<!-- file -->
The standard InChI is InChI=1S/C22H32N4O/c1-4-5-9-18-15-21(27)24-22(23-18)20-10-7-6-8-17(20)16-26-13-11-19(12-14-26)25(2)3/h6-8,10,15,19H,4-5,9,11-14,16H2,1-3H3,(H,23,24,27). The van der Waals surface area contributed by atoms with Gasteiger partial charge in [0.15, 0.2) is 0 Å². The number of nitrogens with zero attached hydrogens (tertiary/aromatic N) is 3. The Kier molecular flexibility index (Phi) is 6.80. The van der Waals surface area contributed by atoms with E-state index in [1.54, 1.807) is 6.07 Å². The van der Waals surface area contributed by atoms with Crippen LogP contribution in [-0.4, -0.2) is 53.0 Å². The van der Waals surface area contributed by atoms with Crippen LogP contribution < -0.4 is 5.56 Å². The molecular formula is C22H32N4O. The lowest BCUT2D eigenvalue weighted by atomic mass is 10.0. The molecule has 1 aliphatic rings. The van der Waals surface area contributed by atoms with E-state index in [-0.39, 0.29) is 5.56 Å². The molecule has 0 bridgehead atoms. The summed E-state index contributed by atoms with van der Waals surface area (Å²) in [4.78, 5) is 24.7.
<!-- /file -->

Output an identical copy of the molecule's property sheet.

The standard InChI is InChI=1S/C22H32N4O/c1-4-5-9-18-15-21(27)24-22(23-18)20-10-7-6-8-17(20)16-26-13-11-19(12-14-26)25(2)3/h6-8,10,15,19H,4-5,9,11-14,16H2,1-3H3,(H,23,24,27). The van der Waals surface area contributed by atoms with Gasteiger partial charge in [0.15, 0.2) is 0 Å². The number of nitrogens with zero attached hydrogens (tertiary/aromatic N) is 3. The Kier molecular flexibility index (Phi) is 6.80. The van der Waals surface area contributed by atoms with E-state index in [1.54, 1.807) is 6.07 Å². The van der Waals surface area contributed by atoms with Crippen LogP contribution in [-0.4, -0.2) is 53.0 Å². The van der Waals surface area contributed by atoms with Crippen LogP contribution < -0.4 is 5.56 Å². The molecular formula is C22H32N4O. The lowest BCUT2D eigenvalue weighted by atomic mass is 10.0. The molecule has 1 aliphatic rings. The van der Waals surface area contributed by atoms with E-state index in [-0.39, 0.29) is 5.56 Å². The molecule has 0 bridgehead atoms. The summed E-state index contributed by atoms with van der Waals surface area (Å²) in [4.78, 5) is 24.7.